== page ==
Serial entrepreneur and columnist for U.S. News and World report G.L. Hoffman recommends bosses take a page out of the playbook of football coaches. Hoffman argues that the leadership qualities that translate into Super Bowl victories can be put into play at work.  Hoffman says that putting people into positions where they can succeed is crucial as is developing players: successful teams have MVPs and the guy who carries the Gatorade. All play a crucial role in the team's success. Sports enthusiasts, read on for tips that may win you Coach, I mean, Boss of the Year: Manage like a Football Coach-22 Ways to Be a Better Boss. 

All I Really Need to Know I Learned in Kindergarten

Author, executive and mother-of-three Shari Storm believes raising children is a powerful management training system. In her witty and wise book Motherhood Is the New MBA: Using Your Parenting Skills to Be a Better Boss, Storm shares tips for managing your workforce that were honed on the toughest of underlings, young children. Storm suggests bosses create a family environment where everyone is invested in the well-being of the whole, that they set a calm and collected tone for the group and that they hold the line on tantrums. Sage advice for both the work and home fronts. For more on Storm's parenting-***-leadership advice, read Parenting 101: How to Be a Better Boss at Work and Home. 

 

What makes a boss good or bad? Do you have tips for being a better boss? Share your thoughts here and on the Beyond Folders Community's Facebook and Twitter pages.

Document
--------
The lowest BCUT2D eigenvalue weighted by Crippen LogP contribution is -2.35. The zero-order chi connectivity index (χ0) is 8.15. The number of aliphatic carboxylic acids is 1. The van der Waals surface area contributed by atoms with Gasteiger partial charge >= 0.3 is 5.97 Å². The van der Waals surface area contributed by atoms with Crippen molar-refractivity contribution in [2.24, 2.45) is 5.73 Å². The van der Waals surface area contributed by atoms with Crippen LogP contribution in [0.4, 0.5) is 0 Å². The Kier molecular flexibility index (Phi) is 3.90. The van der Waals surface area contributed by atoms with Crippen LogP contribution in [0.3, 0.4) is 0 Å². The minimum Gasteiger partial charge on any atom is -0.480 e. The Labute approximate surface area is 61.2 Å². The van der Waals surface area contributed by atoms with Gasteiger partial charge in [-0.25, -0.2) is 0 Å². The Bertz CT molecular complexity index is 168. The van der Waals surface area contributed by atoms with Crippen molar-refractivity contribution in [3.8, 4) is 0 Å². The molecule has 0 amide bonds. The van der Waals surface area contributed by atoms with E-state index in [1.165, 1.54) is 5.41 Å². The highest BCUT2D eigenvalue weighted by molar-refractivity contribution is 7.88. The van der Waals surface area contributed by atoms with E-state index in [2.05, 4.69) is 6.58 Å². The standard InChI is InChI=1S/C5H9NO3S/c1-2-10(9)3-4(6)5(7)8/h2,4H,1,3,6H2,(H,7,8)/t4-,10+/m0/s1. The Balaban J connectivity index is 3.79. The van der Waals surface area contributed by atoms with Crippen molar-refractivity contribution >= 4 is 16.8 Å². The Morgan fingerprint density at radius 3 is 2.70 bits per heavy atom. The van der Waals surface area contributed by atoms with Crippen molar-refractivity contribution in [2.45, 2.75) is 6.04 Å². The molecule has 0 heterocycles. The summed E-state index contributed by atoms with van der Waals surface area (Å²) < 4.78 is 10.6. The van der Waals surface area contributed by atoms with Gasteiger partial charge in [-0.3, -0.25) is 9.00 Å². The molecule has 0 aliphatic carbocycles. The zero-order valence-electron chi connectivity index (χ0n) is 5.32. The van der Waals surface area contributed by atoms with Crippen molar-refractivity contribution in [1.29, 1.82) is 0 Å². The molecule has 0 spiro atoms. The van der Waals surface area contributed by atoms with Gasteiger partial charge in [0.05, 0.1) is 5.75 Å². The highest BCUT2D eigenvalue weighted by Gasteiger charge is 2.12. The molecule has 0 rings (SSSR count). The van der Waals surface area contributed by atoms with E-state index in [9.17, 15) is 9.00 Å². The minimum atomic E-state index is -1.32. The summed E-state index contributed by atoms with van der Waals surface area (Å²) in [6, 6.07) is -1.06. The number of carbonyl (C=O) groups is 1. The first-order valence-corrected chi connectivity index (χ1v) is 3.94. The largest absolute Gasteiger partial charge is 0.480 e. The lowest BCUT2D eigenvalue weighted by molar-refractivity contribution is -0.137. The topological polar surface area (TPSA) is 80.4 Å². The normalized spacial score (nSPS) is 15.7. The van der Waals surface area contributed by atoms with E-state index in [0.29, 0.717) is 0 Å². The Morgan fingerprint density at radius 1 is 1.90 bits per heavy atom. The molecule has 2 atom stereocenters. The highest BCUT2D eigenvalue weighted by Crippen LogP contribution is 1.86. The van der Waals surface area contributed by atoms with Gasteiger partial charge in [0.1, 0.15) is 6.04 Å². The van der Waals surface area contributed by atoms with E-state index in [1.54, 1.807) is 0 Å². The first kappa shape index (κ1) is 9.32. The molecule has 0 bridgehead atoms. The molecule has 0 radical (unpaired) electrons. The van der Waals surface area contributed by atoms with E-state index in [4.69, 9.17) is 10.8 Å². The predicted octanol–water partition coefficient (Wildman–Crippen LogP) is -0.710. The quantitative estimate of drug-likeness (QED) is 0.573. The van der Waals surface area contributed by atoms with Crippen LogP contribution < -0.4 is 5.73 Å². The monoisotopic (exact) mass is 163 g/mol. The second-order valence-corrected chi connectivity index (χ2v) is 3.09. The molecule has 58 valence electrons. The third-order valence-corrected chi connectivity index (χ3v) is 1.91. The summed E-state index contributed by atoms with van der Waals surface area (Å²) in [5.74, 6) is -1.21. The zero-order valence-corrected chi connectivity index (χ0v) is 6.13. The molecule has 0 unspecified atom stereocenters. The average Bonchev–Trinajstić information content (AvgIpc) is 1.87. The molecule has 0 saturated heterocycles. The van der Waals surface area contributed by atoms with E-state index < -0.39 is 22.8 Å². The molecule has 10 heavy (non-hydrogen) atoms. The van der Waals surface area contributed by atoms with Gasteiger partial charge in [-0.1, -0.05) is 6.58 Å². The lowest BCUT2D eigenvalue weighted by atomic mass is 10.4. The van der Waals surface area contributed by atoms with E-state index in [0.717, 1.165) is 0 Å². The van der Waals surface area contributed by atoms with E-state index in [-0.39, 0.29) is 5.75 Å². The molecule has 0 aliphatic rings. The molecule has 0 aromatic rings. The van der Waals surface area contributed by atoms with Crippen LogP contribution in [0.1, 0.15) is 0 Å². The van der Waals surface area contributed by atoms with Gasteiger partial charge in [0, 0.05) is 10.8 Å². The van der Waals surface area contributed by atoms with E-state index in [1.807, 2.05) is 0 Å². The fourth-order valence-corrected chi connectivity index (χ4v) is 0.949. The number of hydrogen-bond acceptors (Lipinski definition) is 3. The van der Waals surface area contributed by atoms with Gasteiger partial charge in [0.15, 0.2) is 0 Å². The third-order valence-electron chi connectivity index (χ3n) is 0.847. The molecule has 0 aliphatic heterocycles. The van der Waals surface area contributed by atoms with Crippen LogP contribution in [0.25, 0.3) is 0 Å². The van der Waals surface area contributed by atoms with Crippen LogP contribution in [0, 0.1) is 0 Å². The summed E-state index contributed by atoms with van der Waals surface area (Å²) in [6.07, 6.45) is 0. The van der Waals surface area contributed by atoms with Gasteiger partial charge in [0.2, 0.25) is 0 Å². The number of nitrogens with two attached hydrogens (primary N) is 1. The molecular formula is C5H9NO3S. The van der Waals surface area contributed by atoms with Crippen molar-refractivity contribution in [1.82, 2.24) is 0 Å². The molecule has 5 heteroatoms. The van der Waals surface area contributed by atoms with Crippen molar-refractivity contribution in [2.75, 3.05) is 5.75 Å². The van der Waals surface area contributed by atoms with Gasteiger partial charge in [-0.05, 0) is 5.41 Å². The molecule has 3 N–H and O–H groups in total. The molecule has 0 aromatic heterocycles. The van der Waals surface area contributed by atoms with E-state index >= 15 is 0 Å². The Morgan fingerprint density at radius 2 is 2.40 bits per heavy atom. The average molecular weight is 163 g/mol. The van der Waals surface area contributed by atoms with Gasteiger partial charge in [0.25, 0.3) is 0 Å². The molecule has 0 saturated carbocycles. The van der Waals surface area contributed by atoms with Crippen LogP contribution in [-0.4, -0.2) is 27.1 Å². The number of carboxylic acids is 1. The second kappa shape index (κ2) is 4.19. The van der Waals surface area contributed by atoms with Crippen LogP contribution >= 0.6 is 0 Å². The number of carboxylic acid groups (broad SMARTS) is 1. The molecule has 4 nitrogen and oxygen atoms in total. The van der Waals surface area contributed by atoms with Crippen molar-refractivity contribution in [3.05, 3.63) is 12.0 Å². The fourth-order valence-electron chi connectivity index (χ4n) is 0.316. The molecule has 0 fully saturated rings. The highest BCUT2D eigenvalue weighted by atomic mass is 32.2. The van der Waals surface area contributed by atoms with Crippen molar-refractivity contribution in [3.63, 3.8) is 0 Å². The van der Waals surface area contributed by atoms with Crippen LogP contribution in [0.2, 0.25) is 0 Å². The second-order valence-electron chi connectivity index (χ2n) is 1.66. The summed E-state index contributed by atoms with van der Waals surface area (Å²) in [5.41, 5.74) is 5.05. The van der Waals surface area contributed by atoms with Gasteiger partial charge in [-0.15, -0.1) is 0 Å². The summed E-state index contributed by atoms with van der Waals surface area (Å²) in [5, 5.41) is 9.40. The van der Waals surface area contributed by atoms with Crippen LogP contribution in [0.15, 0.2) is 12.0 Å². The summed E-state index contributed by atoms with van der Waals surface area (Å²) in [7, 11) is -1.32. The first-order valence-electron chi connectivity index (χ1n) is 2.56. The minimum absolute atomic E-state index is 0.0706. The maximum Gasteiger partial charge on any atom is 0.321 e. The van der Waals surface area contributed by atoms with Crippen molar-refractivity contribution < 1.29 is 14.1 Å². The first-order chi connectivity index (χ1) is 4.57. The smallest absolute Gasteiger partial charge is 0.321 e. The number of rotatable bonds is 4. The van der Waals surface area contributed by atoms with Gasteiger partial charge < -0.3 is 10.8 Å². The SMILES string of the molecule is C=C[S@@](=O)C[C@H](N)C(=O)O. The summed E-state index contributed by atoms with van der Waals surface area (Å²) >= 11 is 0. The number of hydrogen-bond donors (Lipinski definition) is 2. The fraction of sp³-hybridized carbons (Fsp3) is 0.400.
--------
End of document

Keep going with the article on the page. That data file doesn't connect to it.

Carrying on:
by Candie Harris

 

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Making the Most of Web Meetings
Monday, August 09, 2010 2:06 PM

We've posted in the past about how global teams and nomadic workers can successfully use tools such as web conferencing to work across wide geographies and multiple teams. In our recent post Dial in, Log on: Your Conference has Begun  we shared tips for web conferencing best practices.

Now we'll look at other aspects of web conferencing including how to make the most of your money and how to best leverage successful conferences.

Cost Conscious Options

When a team of executives needs to meet, you can book 20 first-class flights or hook up a web conference. The math is pretty simple; web conferencing saves money. Top-flight web conferencing options such as WebEx , GoToMeeting and IBM Sametime make virtual meetings virtually seamless. However, these premium products may be out of reach for small companies or independent knowledge workers.

Here are a few resources on free or low-cost web conferencing options that will have your Beirut-to-Bombay-to-Boston meeting underway in no time:

Leveraging Success

 In our Web 2.0 world, gone are the days when meetings were solely a small group of workers sitting around the conference table. Web meetings can now promote your brand to an external audience; use webinars and web conferencing for online product launches and analyst and press briefings. Be YouTube savvy and let your successful webinars or web meetings live on; record and post the presentation so a wider audience can receive your message. For more tips on promoting web conferences, check out the following helpful resources:

Have any tips for making the most of web conferences? Share your thoughts here and on the Beyond Folders Community's Facebook and Twitter pages.

by Carly Fadako

 

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About Beyond Folders™

Beyond FoldersTM is written by a team of Pendaflex associates passionate about time management, communications, productivity and workplace organization.  Believing in  "continuous improvement" on both a personal and professional level, they share their unique perspectives on subjects of common interest to our readers.